How Filmmaking Cameras Work
Movies don't move. A movie is a series of still pictures presented to the viewer so rapidly that the viewer's brain is fooled into thinking the images are moving. The eye holds the image of one picture for a moment after it is no longer shown until the next picture appears. This is called persistence of vision and allows movies to work.
Movies consist of 24 separate still photographs projected each second. This is just fast enough to generally convince the eye that the images are alive and moving.
Cameras use a lens to focus the light rays coming from the scene onto a small rectangular area of film or, in the case of video, onto an electronic circuit that is sensitive to light. In a film camera a shutter opens allowing light to shine on the film for a moment, then the shutter closes and the film is advanced to the next frame by a claw mechanism. Then the process repeats 1/24th of a second later. In a video camera light is gather by the electronic circuit for a fraction of a second then the brightness and color values are read out of the circuit for processing and writing to some form of memory.
Film consists of light sensitive chemicals coated on a thin, clear cellulose acetate or other flexible plastic film. The chemicals are color dyes and silver compounds (explaining the high cost of photographic film). Most high-budget, professional films are still shot on 35mm color film stock. 35mm film has been the common format since the very first movies.
When the film is processed it becomes a negative image of the original scene with the lightest areas of the original scene represented as black on the film, and the darkest areas of the scene staying light and transparent on the film. Colors are also reversed. A positive print has to be made from the negative in order to view the film correctly.
16mm is a lower cost alternative but somewhat lower quality. A few filmmakers experiment with super-8mm but the results don't hold up well in theater projection. All the world's theater projectors are 35mm so any other film size will have to be enlarged and reprinted onto 35mm at some point if it is to be shown in theaters.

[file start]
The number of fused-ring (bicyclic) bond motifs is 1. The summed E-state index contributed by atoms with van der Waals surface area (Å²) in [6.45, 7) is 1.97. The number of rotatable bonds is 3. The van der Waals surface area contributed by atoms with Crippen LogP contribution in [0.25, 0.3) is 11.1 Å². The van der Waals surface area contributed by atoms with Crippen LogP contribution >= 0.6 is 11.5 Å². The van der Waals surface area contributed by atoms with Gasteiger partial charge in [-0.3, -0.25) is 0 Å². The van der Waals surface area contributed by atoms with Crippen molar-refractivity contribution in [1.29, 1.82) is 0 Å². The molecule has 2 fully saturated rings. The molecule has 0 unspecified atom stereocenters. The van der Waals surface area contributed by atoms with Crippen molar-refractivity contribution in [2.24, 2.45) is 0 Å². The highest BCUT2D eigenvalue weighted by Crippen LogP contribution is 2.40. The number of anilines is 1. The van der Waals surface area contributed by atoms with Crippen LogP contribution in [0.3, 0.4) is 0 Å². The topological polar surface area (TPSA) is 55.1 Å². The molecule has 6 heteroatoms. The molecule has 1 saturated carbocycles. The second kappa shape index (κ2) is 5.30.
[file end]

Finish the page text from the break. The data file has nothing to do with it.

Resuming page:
Film can be shot in a variety of rectangular shapes called aspect ratios. A movie's aspect ratio is given as a ratio of the width of the frame divided by the height. The classic size of 35mm film and standard definition television is a width of 4 units and a height of 3 units giving an aspect ratio of 1.33:1. This aspect ratio is often referred to as Academy aperture after the Academy of Motion Picture Arts and Sciences which first defined and standardized it.
Although the Academy frame was standard for most of the early years of filmmaking a wider aspect ratio is now preferred. In America the most common ratio is a 1.85:1 widescreen ratio. Most European films are shot with a 1.66:1 ratio making them not quite as wide as American films project for the same height. The film is shot on the same 35mm film stock but the top and bottom of each frame is cropped by masking it off in the cameras and projectors. High definition video uses an aspect ratio of 16 to 9 units, or 1.78:1 which is very close to 1.85:1 widescreenand makes a transfer to film possible with only a small amount of cropping.
Another popular format is anamorphic widescreen having an aspect ratio of 2.35:1. It is sometimes referred to as scope after the trade name Cinemascope. Scope is also shot on the same 35mm stock and the extra wide aspect ratio is achieved by a combination of cropping the top and bottom of the frame and using a special anamorphic lenses which images the scene onto the film by squeezing the image more horizontally than vertically.
35mm cameras are generally very large, heavy and cumbersome pieces of equipment. They require substantial tripods and dollies and several operators to use them. Some newer cameras are small and light enough to be handheld or supported on a Steadicam, a support that is attached to an operator and keeps the camera steady while the operator walks through the scene.
35mm production is worth it when the budget is large enough as non of the current video formats can quite equal the quality.
A few productions are even shot using special 65mm or 70mm film and cameras. Films such as Lawrence of Arabia and the popular IMAX films have startlingly rich and detailed images.
Most film cameras do not record sound along with the image. The sound is recorded in a double system where a separate sound recorder captures the sound from the microphones which is later matched to the film during the editing process. For a long time sound was recorded on Nagra analog tape recorders. DAT (digital audiotape) recorders replaced them with their perfect speed and superior sound. Hard disk recorders and even direct to memory card recorders have pretty much taken over professional productions today. These recorders are essentially portable computers dedicated to recording sound.
Film cameras designed for making sound films have synchronizing crystal clock circuitry to keep the film moving at a precise speed and in perfect sync with the sound recording.
Much of the sound you hear in films today is actually recorded after the fact in a studio. Sound effects, music and even dialog are recorded and added long after the filming is completed.